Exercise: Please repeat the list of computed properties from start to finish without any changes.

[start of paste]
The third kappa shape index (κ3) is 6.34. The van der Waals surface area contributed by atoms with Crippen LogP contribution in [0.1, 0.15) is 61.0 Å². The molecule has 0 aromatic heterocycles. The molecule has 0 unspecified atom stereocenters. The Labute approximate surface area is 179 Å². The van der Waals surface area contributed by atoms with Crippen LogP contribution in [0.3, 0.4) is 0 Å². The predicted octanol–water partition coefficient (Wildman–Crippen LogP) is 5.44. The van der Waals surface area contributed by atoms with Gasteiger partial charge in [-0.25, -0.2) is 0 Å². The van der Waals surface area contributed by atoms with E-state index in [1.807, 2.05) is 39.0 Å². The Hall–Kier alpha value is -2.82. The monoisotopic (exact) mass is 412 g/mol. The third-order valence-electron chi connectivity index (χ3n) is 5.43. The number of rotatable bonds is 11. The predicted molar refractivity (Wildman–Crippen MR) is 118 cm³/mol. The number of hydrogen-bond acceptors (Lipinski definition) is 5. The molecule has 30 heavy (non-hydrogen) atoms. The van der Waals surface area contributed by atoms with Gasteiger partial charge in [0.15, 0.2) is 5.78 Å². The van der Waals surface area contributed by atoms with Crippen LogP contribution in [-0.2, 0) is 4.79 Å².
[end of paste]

The third kappa shape index (κ3) is 6.34. The van der Waals surface area contributed by atoms with Crippen LogP contribution in [0.1, 0.15) is 61.0 Å². The molecule has 0 aromatic heterocycles. The molecule has 0 unspecified atom stereocenters. The Labute approximate surface area is 179 Å². The van der Waals surface area contributed by atoms with Crippen LogP contribution in [0.3, 0.4) is 0 Å². The predicted octanol–water partition coefficient (Wildman–Crippen LogP) is 5.44. The van der Waals surface area contributed by atoms with Gasteiger partial charge in [-0.25, -0.2) is 0 Å². The van der Waals surface area contributed by atoms with E-state index in [1.807, 2.05) is 39.0 Å². The Hall–Kier alpha value is -2.82. The monoisotopic (exact) mass is 412 g/mol. The third-order valence-electron chi connectivity index (χ3n) is 5.43. The number of rotatable bonds is 11. The predicted molar refractivity (Wildman–Crippen MR) is 118 cm³/mol. The number of hydrogen-bond acceptors (Lipinski definition) is 5. The molecule has 30 heavy (non-hydrogen) atoms. The van der Waals surface area contributed by atoms with Gasteiger partial charge in [0.15, 0.2) is 5.78 Å². The van der Waals surface area contributed by atoms with Crippen LogP contribution in [-0.2, 0) is 4.79 Å².